The Common Good

The Leadership Gap on Global Warming

Here's the word from the physical world: On Sept. 10, scientists studying satellite images of the Arctic reported that sea ice covered 4.32 million square kilometers of the north. The old record, set two years before: 5.34 million square kilometers. Mark Serreze, an Arctic specialist at the U.S. National Snow and Ice Data Centre at Colorado University in Denver, said, "It's amazing. It's simply fallen off a cliff and we're still losing ice." The Arctic has now lost about a third of its ice since satellite measurements began 30 years ago. At the moment, an area of ice the size of the United Kingdom melts each week.


And here's the word from the political world, as it appeared in The New York Times last Thursday: "The prospect of a comprehensive energy package's emerging from Congress this fall is rapidly receding, held up by technical hurdles and policy disputes between the House and the Senate and within the parties."

The technical word for this situation is "gap." As in, there's a slight gap between how much we need to do and how much we are doing. A gap at least as wide as the Northwest Passage, which as of early September was fully navigable.

There's one thing that can close that gap, and it's called leadership.


Which is why, on Nov. 3, Americans will gather at hundreds of sites around the country, places named for great leaders of the past: the top of Mt. Washington, the place where Teddy Roosevelt was inaugurated, the birthplace of Rachel Carson, the site of the Lincoln-Douglas debates, and many, many more. They'll ask that their political representatives join them (well, maybe not on top of Mt. Washington) and tell them exactly how they're planning to lead this fight -- how they're planning to cut carbon emissions, how they're planning to build a new energy economy, and how they're planning to put poor Americans to work in this economic transition.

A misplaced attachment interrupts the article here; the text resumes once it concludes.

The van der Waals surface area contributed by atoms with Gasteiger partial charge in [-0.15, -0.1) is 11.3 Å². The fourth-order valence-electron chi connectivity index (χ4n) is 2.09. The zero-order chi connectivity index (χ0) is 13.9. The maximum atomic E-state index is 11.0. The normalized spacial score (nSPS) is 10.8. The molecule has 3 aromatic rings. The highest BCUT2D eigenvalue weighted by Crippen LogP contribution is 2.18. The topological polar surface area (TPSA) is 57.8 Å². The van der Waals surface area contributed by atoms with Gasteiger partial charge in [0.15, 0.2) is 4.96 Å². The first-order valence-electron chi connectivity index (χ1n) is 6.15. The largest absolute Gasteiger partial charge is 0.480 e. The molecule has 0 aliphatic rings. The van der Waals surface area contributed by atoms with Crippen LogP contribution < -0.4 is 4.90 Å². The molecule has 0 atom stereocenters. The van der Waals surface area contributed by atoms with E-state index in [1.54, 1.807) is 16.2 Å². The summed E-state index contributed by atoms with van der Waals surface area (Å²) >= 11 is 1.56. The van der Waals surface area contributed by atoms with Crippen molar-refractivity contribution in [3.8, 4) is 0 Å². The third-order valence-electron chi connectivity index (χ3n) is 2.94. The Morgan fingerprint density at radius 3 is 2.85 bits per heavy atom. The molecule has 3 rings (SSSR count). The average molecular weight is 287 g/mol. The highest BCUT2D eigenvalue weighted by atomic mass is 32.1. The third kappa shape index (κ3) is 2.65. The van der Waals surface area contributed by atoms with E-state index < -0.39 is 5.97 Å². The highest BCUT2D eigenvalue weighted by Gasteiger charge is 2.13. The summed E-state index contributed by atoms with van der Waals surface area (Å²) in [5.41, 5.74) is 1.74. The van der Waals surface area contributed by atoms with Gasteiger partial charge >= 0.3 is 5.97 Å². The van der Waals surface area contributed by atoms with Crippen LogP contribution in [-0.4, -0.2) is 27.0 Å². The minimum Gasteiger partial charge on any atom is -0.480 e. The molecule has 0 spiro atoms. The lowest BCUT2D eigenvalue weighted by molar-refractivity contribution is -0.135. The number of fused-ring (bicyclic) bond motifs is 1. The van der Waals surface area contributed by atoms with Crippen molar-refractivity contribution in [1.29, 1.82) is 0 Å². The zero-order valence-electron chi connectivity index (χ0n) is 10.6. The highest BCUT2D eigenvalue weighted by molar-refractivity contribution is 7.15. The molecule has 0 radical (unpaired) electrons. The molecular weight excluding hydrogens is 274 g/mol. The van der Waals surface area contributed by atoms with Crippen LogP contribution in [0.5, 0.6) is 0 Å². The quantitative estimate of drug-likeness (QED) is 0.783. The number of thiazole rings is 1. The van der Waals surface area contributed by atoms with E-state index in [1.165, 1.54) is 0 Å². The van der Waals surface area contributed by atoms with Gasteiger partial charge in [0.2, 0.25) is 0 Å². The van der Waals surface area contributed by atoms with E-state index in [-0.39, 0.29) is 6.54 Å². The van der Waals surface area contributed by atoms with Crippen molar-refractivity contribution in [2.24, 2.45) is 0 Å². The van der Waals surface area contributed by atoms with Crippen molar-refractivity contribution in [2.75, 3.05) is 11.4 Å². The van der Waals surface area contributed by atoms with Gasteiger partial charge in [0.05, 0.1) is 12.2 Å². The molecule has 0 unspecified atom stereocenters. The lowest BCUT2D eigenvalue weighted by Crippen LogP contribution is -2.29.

We need you to help. We need you to organize one of these demonstrations in your community. It's easy to do -- last April we helped 1,400 American cities and towns organize rallies, large and small. If you come to stepitup07.org, we'll walk you through it and make you an organizer, even if you've never done anything like it.


In other words, we need our politicians to lead. But first we need you to lead them. If global warming has haunted you -- if you understand that we face trouble like we've never faced before -- then please join in.


Bill McKibben wrote the first book for a general audience about global warming, The End of Nature, way back in 1989. His new book is Deep Economy: The Wealth of Communities and the Durable Future .

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